During the last launch campaign — H-IIA Flight No.35 — a slight singularity was located in one of the propulsion system’s  pressure data just two hours before liftoff, an irregularity that was well within the technical requirement. MHI held the launch for a few hours to determine the reason for that singularity. 


The MHI H3 Launch Vehicle family.

The root cause of the singularity that had initiated the hold could not be uncovered and the company decided to slip the launch day. That vehicle anomaly that caused this was the first time in six years such had occurred to MHI. Since then, staff has literally worked day and night to minimize the launch delay and have managed to uncover the root cause and to then recover the system within just one week.

MHI is quite proud of the staff members who were so determined and dedicated in correcting the problem and obtaining a full recovery — MHI always has in mind to place the highest value on customer satisfaction. Throughout this launch campaign, MHI is confident that the engineering team’s know-how and expertise have been raised to a much higher level.

Important Essence of the H3 Development
The root cause of the singularity that had initiated the hold could not be uncovered and MHI decided to slip the launch day. That vehicle anomaly that caused the delay was the first time in six years such had occurred to MHI. Since then, staff has literally worked day and night to minimize the launch delay and have managed to uncover the root cause and to then recover the system within just one week.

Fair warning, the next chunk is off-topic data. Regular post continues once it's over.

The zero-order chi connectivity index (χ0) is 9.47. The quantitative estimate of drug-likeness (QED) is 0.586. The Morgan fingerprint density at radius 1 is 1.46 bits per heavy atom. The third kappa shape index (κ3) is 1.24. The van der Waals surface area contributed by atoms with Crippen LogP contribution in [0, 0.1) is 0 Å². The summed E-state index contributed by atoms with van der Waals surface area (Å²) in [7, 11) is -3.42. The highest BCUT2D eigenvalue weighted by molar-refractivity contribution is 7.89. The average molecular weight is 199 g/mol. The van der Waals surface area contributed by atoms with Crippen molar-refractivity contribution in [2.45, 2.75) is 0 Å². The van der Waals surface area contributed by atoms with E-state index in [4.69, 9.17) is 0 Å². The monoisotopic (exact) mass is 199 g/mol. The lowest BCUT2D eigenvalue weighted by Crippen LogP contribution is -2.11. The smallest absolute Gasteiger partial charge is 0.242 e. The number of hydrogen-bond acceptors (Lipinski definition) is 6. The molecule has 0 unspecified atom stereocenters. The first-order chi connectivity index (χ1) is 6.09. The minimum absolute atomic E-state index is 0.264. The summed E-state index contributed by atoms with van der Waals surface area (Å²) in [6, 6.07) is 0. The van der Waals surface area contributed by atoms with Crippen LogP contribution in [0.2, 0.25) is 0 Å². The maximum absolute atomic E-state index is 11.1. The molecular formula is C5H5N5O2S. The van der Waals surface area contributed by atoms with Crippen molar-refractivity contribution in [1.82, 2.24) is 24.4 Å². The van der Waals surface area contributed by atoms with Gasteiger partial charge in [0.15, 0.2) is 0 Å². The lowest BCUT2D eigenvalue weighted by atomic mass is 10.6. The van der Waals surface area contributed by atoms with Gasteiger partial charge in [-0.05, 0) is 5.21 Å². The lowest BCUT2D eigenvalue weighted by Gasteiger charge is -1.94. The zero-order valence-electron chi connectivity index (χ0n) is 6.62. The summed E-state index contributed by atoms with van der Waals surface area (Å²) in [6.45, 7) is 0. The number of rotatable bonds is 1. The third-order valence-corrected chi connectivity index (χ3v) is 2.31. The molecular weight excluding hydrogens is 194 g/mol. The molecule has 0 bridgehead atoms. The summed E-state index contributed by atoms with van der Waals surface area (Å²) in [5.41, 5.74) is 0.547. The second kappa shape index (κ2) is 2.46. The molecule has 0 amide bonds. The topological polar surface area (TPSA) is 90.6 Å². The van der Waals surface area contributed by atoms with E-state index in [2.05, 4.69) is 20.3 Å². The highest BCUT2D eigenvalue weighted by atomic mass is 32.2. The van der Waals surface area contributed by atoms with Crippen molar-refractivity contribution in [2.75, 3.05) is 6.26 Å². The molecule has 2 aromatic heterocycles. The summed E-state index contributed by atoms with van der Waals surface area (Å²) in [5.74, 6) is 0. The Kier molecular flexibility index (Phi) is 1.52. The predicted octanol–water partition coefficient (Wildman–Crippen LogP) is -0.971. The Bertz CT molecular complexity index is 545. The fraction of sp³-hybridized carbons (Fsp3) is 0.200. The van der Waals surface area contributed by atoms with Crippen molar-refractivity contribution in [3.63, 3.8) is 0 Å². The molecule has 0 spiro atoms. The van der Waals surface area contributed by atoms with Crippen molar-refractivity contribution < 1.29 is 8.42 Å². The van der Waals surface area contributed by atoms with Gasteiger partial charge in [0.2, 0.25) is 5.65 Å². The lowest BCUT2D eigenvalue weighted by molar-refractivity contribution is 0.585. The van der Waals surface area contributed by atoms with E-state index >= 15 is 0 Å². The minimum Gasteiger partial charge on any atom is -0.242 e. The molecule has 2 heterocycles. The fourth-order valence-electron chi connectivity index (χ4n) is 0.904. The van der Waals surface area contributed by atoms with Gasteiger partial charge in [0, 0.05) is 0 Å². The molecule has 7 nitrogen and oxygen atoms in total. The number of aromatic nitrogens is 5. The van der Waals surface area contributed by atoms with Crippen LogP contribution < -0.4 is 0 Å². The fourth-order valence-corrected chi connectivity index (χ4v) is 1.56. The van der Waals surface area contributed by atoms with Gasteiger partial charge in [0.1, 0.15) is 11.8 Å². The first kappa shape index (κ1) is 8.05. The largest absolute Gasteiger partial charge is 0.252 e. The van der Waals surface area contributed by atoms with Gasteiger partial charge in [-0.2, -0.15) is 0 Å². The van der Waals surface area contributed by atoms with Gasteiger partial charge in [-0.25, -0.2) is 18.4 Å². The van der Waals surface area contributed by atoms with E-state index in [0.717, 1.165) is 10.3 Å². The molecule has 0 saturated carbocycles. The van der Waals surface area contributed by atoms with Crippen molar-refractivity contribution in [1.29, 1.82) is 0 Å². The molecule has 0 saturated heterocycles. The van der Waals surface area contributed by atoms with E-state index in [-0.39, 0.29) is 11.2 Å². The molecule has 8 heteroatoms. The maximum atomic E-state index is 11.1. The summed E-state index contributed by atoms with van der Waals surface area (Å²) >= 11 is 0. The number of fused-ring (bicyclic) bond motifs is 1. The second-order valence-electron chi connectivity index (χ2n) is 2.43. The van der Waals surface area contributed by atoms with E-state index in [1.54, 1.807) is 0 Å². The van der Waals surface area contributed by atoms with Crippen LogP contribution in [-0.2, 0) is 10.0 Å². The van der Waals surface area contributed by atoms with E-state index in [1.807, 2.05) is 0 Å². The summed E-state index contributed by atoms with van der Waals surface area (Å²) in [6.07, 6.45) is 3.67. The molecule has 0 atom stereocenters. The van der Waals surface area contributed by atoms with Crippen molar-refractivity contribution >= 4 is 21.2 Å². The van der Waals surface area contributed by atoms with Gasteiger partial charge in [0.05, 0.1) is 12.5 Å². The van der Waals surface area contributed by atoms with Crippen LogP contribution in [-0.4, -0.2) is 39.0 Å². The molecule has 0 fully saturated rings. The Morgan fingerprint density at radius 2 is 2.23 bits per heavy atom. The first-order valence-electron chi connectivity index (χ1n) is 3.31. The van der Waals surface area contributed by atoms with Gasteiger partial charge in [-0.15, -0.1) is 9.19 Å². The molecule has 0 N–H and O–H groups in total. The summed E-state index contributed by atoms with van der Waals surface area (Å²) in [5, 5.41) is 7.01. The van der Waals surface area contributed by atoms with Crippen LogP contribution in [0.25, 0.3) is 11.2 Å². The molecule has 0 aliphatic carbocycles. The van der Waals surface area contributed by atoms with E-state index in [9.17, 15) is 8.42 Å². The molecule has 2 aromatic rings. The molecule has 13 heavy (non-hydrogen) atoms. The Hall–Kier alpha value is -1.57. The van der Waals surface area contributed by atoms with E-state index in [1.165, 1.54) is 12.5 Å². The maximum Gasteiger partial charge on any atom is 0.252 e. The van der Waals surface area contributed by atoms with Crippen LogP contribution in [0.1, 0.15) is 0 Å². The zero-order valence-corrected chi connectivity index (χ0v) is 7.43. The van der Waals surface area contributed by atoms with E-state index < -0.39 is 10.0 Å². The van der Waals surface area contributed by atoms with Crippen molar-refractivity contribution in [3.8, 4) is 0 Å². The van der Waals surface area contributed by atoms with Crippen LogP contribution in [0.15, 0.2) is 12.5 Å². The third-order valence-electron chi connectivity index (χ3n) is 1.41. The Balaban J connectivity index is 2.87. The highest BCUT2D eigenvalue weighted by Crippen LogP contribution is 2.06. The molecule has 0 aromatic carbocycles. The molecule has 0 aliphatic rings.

MHI is quite proud of the staff members who were so determined and dedicated in correcting the problem and obtaining a full recovery — MHI always has in mind to place the highest value on customer satisfaction. Throughout this launch campaign, MHI is confident that the engineering team’s know-how and expertise have been raised to a much higher level.

• Affordable pricing
• A safe environment conditions for satellites
• Convenient Launch Services (launch will occur within 12 months of a signed contract)


Engineering model of LE-9. Photo is courtesy of JAXA.

A truly new development item for the H3 is the first stage engine called LE-9. Save for the first stage engine, system development activities have been targeted to reduce overall costs from the current H-IIA heritage. 

In example, the solid rocket booster gimbal system has been removed in H3 thanks to higher thrust of clustered LE-9 main engines that are now attached at the tail of the core vehicle. 

For the newly developed LE-9, the engine cycle is identical to the current H-IIA second stage engine. This is simpler than the current first stage engine cycle that has been applied on LE-7A.

The number of parts on LE-9 have also been reduced by 70 percent over the current LE-7A and that is the key feature enabling such impressive cost reductions.

With these features, the ”LE-9” Engineering Model has now been designed and manufactured, with hot-firing tests already successfully conducted on schedule. 


Hot firing tests of LE-9. Photo is courtesy of JAXA.

Through the implementation of the upcoming H3 Launch Services, MHI be able to make significant contributions to institutional and international customers. With the technical heritage of H-IIA launch Services, such as more than a 97 percent success rate with more than 90 percent of on-time launch rate, the company will be able to provide many more customer-oriented Launch Services with the H3, including a lower pricing perspective. 

With the aforementioned services and products integrated firmly within MHI’s offerings to the launch community, considerable success will continue to gain  momentum within the firm’s business portfolio.